Graham Hill’s Advice On Preparing For Credit Pt1

Friday, 29. August 2014

Hi, Graham Hill here, thank you so much for visiting my blog, I hope you learn a lot and as a result end up driving a great car. In order to do so you can get all the information you need by buying my book, An Insider Guide To Car Finance or use me to finance your next car. Happy driving.

I recently answered a frequent question in one of my standard mailouts which received a massive response so I am reprinting it on my blog for you to come back to if needed. Part 2 will be a further blog when sent out to my database, here is part 1:

Q. I have never been declined for finance in the past but just been declined this time around, could I have prepared better?
Answer Part 1:
If you didn’t carry out a credit search on yourself then that was the first thing you did wrong. There are 3 credit reference agencies used by lenders,Experian, Equifax and Callcredit. You can access your credit report for free to see what your credit score is and what information is held on you. Experian and Equifax offer a 30 day free trial following which they charge your credit card monthly but for this you receive alerts whenever anyone searches your file or when you or anyone else tries to take out credit in your name.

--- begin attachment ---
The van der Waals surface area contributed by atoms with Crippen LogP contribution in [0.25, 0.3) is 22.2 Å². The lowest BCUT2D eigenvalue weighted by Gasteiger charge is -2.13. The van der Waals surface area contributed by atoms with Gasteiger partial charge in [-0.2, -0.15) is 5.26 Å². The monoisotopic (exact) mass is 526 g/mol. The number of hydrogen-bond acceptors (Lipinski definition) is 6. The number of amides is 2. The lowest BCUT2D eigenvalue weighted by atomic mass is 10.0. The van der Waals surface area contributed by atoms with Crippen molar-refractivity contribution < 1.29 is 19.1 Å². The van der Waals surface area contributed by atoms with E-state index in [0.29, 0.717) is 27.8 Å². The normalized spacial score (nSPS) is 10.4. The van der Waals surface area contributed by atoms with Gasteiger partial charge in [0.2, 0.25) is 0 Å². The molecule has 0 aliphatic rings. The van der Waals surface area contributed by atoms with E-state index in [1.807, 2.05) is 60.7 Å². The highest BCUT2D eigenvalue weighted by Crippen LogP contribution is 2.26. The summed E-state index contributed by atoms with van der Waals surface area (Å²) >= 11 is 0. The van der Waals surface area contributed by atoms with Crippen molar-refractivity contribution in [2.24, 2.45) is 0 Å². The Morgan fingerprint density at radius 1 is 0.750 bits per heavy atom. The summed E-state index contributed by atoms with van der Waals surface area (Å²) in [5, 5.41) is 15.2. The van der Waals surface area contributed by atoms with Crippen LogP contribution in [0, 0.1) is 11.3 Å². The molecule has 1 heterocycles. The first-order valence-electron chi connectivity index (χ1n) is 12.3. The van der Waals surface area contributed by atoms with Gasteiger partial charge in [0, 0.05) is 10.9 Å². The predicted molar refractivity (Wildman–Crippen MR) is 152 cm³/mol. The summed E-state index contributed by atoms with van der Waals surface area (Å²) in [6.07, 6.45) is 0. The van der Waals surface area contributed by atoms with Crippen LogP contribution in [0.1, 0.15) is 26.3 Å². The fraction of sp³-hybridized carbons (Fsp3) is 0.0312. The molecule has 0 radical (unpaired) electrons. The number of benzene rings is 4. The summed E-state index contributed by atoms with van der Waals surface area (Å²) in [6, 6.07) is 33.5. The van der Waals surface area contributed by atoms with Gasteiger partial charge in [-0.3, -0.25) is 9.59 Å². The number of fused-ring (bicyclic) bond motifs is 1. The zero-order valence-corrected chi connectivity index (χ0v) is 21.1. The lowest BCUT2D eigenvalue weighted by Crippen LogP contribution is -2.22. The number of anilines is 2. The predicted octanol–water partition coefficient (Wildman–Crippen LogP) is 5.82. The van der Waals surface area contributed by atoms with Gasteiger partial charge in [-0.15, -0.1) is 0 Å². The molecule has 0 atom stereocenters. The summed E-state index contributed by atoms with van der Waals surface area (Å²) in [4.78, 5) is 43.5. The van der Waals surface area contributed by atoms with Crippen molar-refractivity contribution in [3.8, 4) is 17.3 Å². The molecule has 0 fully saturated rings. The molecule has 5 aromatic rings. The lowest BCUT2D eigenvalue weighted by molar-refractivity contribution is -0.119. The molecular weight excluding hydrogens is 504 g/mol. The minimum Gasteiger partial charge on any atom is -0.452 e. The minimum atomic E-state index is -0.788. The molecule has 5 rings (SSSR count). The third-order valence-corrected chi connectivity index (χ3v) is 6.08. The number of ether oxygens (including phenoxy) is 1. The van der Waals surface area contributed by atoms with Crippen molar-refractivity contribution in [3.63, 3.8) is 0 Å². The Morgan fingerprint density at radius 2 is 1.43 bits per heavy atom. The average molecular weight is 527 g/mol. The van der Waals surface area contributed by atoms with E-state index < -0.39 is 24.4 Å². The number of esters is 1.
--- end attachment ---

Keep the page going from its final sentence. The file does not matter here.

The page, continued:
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Callcredit, the new kid on the block, offers Noodle which gives you free credit reports for life. If you would like daily updates, fraud alerts etc. you can sign up for Callcredit Credit Compass and pay a monthly fee as you do with Experian and Equifax.
There is a limit as to the amount of information stored on you and sadly there is no Government regulation that forces every credit reference agency to store the same information so the information could vary between each report. In my opinion this makes a nonsense of our credit system and means of assessing affordability.
You tend to only find out which CRA the lender uses when you have been declined – by then it’s too late as it is much more difficult to have a decline overturned than to get it right in the first place. One area which causes more delays and declines than others is Voters Roll information. You may decide never to vote, that is your prerogative but you should still make sure that you are on the voter’s roll as this is the link to your address and the credit information stored against you.
If you do not appear on the voters’ roll you stand a good chance of being declined. If you find you are not on it you can enter your details very quickly online these days. Of course not being on the voters’ roll could mean that you are avoiding council tax which would be a good enough reason for a lender to decide you are not worthy to lend to. Oh and make sure that your date of birth is correct on the credit file, this is key to carrying out a search on you.
Having a linked financial relationship to a third party with poor credit could be enough for you to be declined for credit as both of you are assessed and if the other party fails you can be brought down and declined. Even if you have no joint financial arrangements but applied jointly for a credit card or even HP on a fridge that was not eventually taken out the link remains.